April 22, 2010

Distinguished, University Professors named

by Diana Pounds

Seven Iowa State faculty members have been awarded the title of Distinguished or University Professor. They will be honored at the April 29 promotion and tenure reception and the Sept. 20 university convocation and awards ceremony.

Through their research or creative activities, Distinguished Professors have significantly impacted or improved the quality of their disciplines. They also have demonstrated outstanding performance in at least one of the following: teaching and advising; extension/professional practice; or institutional service. Recipients receive a $6,000 addition to their base salaries.

Acting as change agents, University Professors have made significant contributions that improved the university. In addition, University Professors have demonstrated outstanding performance in at least one of the following: research and/or creative activities; teaching and advising; or extension/professional practice. Recipients receive a $4,850 addition to their base salaries.

Alicia Carriquiry
Distinguished Professor

Carriquiry's research and professional practice have profoundly impacted the use of statistics in science and policy. She is internationally recognized for research on nutrition science and nutrition monitoring policy. She also is hailed for her statistical contributions to many other fields, including forensic science, transportation safety and animal breeding. She is a member of U.S. and international scientific academies. Carriquiry has been active in the development of statistical science in Latin America, through her work on research grants, conferences, short courses and advisory review boards. She also serves as a faculty member on graduate programs in statistics at universities in Chile and Uruguay.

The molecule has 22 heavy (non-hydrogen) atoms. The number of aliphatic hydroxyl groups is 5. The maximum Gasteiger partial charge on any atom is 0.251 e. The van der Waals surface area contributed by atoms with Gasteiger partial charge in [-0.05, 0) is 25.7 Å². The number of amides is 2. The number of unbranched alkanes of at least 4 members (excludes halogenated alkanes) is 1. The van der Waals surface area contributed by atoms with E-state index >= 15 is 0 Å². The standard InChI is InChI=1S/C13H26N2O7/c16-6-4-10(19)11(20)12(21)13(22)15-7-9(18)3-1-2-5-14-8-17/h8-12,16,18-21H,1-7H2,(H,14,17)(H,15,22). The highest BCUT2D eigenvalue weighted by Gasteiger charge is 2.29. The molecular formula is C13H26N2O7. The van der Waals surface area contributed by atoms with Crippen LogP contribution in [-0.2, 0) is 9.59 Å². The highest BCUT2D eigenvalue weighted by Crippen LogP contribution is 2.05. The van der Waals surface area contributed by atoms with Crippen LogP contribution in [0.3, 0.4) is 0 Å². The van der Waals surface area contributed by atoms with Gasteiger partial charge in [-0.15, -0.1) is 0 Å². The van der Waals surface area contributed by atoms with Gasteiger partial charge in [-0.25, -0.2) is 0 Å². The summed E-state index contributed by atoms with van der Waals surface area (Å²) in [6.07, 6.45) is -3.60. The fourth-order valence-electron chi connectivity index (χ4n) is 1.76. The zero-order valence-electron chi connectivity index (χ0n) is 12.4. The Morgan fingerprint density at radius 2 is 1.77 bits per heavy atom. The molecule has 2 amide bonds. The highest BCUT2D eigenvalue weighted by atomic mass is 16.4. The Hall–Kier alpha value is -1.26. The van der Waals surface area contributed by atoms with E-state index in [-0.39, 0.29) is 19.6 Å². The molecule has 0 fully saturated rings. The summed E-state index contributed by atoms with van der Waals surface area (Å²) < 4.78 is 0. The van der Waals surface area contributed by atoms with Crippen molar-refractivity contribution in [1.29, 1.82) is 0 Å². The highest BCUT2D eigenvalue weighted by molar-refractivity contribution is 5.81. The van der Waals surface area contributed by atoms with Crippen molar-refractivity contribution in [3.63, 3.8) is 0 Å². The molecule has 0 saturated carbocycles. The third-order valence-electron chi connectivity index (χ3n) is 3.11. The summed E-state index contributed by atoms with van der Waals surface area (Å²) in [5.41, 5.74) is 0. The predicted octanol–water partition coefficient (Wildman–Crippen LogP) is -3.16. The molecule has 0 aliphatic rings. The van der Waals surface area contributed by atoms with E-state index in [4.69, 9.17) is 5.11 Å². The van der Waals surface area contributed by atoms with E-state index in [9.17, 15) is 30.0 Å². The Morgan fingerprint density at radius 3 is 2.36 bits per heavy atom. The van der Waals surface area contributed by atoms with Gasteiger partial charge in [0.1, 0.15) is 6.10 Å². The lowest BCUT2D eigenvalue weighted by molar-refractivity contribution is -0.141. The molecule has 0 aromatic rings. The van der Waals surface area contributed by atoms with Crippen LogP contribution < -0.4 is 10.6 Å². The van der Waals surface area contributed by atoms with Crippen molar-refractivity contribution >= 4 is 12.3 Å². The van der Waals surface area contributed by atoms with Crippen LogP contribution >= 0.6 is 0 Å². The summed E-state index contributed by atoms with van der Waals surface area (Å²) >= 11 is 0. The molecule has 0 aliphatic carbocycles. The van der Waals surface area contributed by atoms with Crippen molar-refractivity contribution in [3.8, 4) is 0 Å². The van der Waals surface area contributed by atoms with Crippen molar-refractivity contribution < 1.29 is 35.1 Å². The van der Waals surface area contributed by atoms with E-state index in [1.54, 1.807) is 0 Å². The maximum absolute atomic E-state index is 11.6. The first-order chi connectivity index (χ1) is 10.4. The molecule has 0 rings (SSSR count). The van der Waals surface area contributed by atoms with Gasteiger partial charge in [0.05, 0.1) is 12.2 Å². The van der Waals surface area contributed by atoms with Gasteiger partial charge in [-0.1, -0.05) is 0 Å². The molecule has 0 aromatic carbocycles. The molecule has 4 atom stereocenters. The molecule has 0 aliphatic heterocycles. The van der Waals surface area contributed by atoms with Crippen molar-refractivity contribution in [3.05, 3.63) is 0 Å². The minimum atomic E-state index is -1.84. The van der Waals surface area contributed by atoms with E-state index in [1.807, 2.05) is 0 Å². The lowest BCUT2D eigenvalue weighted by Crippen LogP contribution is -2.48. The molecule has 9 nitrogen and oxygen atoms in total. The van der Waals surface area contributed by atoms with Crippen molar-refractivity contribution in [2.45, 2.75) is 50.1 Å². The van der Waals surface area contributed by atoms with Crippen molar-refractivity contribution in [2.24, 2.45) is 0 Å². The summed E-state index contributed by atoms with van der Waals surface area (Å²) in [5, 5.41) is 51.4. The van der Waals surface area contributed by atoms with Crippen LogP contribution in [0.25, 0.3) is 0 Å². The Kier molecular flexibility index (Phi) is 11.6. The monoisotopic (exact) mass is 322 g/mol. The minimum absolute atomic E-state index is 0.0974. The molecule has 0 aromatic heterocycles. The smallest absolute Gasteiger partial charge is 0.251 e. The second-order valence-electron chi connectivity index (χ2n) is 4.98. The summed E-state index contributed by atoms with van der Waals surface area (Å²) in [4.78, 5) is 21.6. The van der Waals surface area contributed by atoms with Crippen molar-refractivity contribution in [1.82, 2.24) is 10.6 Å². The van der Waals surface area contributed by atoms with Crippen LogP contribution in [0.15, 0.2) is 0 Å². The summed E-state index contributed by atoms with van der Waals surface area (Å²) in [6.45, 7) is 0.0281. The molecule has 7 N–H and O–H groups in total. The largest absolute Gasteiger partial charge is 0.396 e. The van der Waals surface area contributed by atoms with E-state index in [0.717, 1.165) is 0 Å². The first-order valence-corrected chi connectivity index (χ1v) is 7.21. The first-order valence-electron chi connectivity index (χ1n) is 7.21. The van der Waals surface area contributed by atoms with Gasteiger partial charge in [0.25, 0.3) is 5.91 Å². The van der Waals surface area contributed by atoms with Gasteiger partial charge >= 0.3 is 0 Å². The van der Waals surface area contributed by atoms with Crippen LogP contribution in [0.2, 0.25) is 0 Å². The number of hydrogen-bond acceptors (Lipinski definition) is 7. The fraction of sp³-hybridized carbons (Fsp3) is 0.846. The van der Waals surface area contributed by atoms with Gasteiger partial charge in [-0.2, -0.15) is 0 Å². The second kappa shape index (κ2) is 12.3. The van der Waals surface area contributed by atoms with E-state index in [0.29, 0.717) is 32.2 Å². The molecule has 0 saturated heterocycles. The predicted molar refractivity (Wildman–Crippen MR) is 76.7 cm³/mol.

Carriquiry is a professor in the department of statistics.

Carol Chapelle
Distinguished Professor

A colleague calls Carol Chapelle the most important figure for technology in language assessment in the world. Her research, which explores issues at the intersection of computer technology and applied linguistics, has significant impact, nationally and internationally. She has authored or edited (sometimes collaboratively) 11 books on language learning and assessment. Her expertise on language testing led to her selection as one of the main developers of the major language test in the world, "TOEFL 2000," which later was developed into an internet-based TOEFL. She's an award-winning teacher, with a strong record in graduate education and a long history of exceptionally strong student evaluations.

Chapelle is a professor of English.

Rodney Fox
Anson Marston Distinguished Professor in the College of Engineering

Fox has distinguished himself in computational fluid dynamics, which transcends the boundaries of chemical, mechanical and aerospace engineering. He is perhaps the world's leading figure in the special area of fluid mechanics of chemically reacting systems, and made groundbreaking contributions to that field. His world renown is demonstrated by his many invited professorships and lectureships in the United States and abroad. He has been on doctoral committees not only at Kansas State and Iowa State, but at Stanford University and in France, the Netherlands, Denmark, Sweden and Australia.